The seven strains of E. ictaluri were cultured in 50 mL of BHI broth at 26 °C until they reached mid log-phase growth (an OD540 nm of 0.8–1.0, corresponding to c. 3 × 109 cells mL−1), typically around 18 h. The cultures were chilled on ice for 10 min and then centrifuged at 3400 g for 15 min at 4 °C. The supernatant was removed and the cells were resuspended in 10 mL of ice-cold 0.1 M CaCl2 and placed on ice for 10 min. The cells were centrifuged again at 3400 g for 15 min at 4 °C. The supernatant was removed and the cells were resuspended in 2 mL of ice-cold 0.1 M CaCl2 and placed on ice. For freezer storage, 70 μL of dimethyl sulfoxide (DMSO) (ATCC, Manassas, VA) was added to the 2 mL of bacterial suspension, and then the vial was mixed and chilled on ice for 15 min. An additional 70 μL of DMSO was added again, and then the cells were aliquoted in 200-μL volumes in cryovials and stored at −80 °C until use.
Transformation of E. ictaluri using CaCl2
A standard CaCl2 transformation protocol (Sambrook & Russell, 2006) was used with essential modifications. Edwardsiella ictaluri from the above frozen stocks (200 μL) (c. 1.4 × 109 cells) were mixed with 200 ng (5 μL) of plasmid DNA. The tubes were flicked to gently suspend the cells and then placed on ice for 10 min followed by exposure to heat shock at 35 °C for 1 min in a water bath. Bacteria were suspended in 1 mL SOB medium, and then the cells were incubated at 26 °C with gentle shaking (100 r.p.m.) for 1 h. Cells were centrifuged at 4000 g for 2 min, the supernatant was discarded, and then the cells were resuspended in 1 mL of phosphate-buffered saline (PBS), pH 7.2. Serial 10-fold dilutions of the bacteria were prepared in PBS and plated in triplicate on SOB agar containing 25 μg mL−1 kanamycin or 75 μg mL−1 ampicillin. The plates were incubated at 26 °C for c. 18 h and the resulting colonies were counted. Controls included nontransformed E. ictaluri and competent E. coli strain DH5α transformed with each of the three plasmids described above using the same protocol.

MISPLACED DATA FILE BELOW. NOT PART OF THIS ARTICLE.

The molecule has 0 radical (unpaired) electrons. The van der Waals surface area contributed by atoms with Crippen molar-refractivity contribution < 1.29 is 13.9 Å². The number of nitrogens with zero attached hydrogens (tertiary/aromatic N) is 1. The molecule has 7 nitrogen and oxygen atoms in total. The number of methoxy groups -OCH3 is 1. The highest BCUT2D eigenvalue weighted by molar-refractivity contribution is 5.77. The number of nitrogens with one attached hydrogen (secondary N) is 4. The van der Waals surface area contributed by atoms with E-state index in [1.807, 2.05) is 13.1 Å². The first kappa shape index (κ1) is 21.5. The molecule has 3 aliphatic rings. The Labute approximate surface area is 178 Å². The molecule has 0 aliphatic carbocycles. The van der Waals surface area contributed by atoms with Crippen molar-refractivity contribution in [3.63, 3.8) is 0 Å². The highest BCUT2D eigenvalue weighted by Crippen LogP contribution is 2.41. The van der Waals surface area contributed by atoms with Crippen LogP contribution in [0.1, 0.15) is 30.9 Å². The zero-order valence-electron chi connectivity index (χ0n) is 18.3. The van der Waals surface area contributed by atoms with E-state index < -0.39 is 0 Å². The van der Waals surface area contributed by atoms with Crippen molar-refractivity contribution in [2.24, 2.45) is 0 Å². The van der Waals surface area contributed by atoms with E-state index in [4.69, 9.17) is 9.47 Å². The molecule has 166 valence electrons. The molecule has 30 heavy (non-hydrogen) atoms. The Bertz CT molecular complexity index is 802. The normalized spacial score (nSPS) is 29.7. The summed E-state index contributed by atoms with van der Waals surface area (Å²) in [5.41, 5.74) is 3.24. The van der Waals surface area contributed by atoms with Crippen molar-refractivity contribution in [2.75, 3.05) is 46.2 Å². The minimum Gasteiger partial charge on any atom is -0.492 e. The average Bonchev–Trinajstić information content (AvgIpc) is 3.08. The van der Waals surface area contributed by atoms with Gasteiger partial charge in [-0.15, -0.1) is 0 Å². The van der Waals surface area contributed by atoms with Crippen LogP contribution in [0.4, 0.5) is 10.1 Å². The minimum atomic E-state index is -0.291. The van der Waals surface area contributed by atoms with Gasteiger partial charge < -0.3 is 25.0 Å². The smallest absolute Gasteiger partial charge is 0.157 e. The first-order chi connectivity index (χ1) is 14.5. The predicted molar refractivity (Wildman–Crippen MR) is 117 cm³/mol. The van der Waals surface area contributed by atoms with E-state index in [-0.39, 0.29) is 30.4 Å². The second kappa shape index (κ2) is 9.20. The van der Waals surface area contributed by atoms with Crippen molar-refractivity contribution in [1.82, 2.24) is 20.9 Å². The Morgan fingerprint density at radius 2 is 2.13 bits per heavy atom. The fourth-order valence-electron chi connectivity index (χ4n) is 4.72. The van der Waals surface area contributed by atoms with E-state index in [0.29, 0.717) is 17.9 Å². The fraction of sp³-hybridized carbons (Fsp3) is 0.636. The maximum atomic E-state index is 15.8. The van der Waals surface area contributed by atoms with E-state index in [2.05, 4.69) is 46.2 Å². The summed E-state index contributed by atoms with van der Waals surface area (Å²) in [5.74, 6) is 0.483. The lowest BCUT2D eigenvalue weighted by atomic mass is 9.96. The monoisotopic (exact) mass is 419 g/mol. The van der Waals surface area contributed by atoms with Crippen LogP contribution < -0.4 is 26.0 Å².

Preparation of electrocompetent E. ictaluri cells